March 18, 2011

Grain Movement to Port of Paranagua Returning Slowly

Author: Michael Cordonnier/Soybean & Corn Advisor, Inc.

Emergency repairs have been made to several bridges on highway BR-277 that links the Port of Paranagua to the interior of Parana. The bridges had been partially destroyed by heavy rains last weekend that also resulted in mud slides that blocked part of the highway. After nearly a week of disruptions, port officials are now confident that the situation at the port will slowly improve.

Trucks hauling grain to the port are held at interior staging areas and are only allowed to proceed to the port after they have been issued a pass code. The on-line system of pass codes had been suspended since last Friday, but the system is gradually returning to more normal levels as emergency road repairs are completed. On Thursday, 3,000 trucks were allowed to proceed to the port, which represents about 48% of the normal flow of trucks to the port at this time of the year.

Rail service to the port, which had been suspended last Friday, has also been completely restored. Approximately 30% of the grain arriving at the port does so by rail.

Enough grain and soybean meal is arriving at the port to continue loading vessels at a normal pace. Currently, there are three vessels loading at the public berths, one carrying soybeans, one carrying corn, and one carrying soybean meal. As long as the region remains rain free, loading should proceed normally.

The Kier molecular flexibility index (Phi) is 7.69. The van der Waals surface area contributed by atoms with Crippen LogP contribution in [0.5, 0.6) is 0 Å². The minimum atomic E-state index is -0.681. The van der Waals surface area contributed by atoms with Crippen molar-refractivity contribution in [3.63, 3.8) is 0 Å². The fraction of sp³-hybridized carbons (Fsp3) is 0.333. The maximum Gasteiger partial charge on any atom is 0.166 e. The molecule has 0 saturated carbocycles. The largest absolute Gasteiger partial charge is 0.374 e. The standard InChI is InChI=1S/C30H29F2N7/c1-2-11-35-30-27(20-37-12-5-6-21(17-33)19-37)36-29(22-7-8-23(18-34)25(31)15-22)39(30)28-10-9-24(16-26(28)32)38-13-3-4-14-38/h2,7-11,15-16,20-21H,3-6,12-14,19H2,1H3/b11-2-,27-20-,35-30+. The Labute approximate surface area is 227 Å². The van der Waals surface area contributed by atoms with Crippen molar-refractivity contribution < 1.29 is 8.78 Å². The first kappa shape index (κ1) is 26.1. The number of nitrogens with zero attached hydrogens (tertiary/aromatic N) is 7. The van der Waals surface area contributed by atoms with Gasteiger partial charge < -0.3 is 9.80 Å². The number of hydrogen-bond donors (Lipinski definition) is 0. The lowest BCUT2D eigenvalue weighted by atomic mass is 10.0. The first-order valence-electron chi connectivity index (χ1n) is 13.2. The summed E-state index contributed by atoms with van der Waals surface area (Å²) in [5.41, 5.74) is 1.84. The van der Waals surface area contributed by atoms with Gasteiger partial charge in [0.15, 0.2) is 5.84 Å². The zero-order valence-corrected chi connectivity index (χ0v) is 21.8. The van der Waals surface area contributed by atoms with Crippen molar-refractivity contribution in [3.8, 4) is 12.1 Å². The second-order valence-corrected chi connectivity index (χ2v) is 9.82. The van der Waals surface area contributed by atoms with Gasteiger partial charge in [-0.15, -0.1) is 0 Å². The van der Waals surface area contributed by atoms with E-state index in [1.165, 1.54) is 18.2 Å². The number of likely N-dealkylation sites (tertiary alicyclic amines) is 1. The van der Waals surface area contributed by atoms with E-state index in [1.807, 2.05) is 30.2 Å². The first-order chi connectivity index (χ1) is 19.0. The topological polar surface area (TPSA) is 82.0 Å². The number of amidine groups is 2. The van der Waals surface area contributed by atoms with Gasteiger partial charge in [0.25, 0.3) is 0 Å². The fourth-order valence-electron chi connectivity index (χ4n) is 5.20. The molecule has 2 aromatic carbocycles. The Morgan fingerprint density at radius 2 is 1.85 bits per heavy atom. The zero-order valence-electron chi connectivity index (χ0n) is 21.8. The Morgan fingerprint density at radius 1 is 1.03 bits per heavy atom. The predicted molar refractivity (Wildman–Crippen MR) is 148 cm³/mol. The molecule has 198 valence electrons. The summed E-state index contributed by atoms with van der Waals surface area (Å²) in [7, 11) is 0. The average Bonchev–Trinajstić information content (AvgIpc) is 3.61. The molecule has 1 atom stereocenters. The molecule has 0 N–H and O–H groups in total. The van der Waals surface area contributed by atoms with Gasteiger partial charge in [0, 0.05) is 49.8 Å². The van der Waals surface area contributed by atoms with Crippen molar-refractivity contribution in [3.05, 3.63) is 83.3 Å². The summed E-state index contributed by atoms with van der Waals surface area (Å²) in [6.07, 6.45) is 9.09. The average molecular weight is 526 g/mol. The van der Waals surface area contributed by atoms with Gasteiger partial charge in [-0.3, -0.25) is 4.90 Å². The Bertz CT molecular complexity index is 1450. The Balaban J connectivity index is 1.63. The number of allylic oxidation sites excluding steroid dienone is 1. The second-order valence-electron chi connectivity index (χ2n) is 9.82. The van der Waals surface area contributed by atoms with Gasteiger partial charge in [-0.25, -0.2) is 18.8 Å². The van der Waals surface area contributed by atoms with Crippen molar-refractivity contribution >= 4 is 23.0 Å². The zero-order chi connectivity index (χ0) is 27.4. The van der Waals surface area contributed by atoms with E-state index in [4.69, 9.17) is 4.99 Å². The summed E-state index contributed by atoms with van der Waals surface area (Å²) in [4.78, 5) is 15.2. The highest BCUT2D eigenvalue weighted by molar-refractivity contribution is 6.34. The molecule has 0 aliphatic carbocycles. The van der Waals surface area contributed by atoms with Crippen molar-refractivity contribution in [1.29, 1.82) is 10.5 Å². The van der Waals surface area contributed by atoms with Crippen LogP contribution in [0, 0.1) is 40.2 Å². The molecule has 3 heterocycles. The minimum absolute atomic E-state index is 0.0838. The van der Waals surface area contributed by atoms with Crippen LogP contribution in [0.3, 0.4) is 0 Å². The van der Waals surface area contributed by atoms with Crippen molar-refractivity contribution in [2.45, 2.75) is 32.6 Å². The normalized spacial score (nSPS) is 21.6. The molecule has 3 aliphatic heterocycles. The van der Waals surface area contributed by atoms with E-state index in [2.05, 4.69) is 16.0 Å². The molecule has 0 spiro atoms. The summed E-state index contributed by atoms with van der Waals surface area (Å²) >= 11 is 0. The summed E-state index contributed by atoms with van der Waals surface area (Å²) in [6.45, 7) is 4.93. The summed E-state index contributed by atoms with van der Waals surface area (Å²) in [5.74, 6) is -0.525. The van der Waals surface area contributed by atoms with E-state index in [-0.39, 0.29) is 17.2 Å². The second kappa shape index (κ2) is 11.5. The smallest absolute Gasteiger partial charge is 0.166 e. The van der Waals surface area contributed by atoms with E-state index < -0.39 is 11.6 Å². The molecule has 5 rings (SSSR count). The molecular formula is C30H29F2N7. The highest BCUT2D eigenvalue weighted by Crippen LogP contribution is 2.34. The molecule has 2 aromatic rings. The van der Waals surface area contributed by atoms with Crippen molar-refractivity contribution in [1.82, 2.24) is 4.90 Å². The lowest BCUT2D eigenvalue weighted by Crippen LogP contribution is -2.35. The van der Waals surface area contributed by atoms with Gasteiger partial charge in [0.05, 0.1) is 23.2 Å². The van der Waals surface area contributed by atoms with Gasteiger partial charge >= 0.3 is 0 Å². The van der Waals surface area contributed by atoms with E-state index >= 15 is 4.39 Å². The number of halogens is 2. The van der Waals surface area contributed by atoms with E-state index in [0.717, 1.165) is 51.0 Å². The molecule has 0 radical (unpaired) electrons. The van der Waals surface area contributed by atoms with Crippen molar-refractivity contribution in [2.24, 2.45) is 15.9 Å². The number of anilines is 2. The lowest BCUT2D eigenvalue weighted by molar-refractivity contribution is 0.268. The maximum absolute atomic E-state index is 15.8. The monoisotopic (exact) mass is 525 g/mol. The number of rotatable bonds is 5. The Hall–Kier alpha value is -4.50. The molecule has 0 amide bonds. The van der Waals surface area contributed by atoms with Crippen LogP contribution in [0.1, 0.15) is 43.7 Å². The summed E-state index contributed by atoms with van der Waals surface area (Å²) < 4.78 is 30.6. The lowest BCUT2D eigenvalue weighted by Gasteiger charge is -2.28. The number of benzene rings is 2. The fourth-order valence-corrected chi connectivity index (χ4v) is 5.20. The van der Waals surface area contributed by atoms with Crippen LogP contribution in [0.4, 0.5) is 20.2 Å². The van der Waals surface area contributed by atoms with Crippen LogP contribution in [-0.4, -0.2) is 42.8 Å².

Resumption of shipments to the port is coming just in time as grain facilities in the interior of Parana are reporting that they are filled to capacity. Grain silos in the state had been filling quickly as the harvest pace accelerated and shipment to the port slowed. Shipments to the port have been slow for the last several weeks due to wet weather at the port that suspended loading operations. When the highway was closed last Friday, the last remaining silo spaced filled quickly. Some cooperatives in western Parana reported that they were forced to pile grain on the ground due to a lack of silo space.

Port officials are hoping for dry weather in order to allow for loading operations to return to normal. The biggest logistical challenge at the port occurs during periods of wet weather when loading operations must be suspended.